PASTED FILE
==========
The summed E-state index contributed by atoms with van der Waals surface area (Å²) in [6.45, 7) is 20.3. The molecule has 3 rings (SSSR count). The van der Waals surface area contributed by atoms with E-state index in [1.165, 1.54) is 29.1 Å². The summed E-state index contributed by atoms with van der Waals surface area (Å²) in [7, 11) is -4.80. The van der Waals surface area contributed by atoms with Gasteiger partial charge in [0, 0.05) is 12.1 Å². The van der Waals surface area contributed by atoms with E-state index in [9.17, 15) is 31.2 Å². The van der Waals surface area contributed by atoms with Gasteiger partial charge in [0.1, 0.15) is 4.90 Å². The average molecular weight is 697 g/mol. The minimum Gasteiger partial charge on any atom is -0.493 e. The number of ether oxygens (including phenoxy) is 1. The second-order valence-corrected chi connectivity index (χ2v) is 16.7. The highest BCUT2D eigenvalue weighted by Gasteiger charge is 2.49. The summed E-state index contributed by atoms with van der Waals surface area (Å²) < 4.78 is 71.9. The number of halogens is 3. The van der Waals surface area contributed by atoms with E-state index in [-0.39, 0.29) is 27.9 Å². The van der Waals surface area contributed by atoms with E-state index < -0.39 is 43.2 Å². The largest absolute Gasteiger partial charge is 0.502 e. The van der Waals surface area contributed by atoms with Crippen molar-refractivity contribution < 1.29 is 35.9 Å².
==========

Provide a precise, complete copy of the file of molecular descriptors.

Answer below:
The summed E-state index contributed by atoms with van der Waals surface area (Å²) in [6.45, 7) is 20.3. The molecule has 3 rings (SSSR count). The van der Waals surface area contributed by atoms with E-state index in [1.165, 1.54) is 29.1 Å². The summed E-state index contributed by atoms with van der Waals surface area (Å²) in [7, 11) is -4.80. The van der Waals surface area contributed by atoms with Gasteiger partial charge in [0, 0.05) is 12.1 Å². The van der Waals surface area contributed by atoms with E-state index in [9.17, 15) is 31.2 Å². The van der Waals surface area contributed by atoms with Gasteiger partial charge in [0.1, 0.15) is 4.90 Å². The average molecular weight is 697 g/mol. The minimum Gasteiger partial charge on any atom is -0.493 e. The number of ether oxygens (including phenoxy) is 1. The second-order valence-corrected chi connectivity index (χ2v) is 16.7. The highest BCUT2D eigenvalue weighted by Gasteiger charge is 2.49. The summed E-state index contributed by atoms with van der Waals surface area (Å²) < 4.78 is 71.9. The number of halogens is 3. The van der Waals surface area contributed by atoms with E-state index in [-0.39, 0.29) is 27.9 Å². The van der Waals surface area contributed by atoms with E-state index < -0.39 is 43.2 Å². The largest absolute Gasteiger partial charge is 0.502 e. The van der Waals surface area contributed by atoms with Crippen molar-refractivity contribution < 1.29 is 35.9 Å².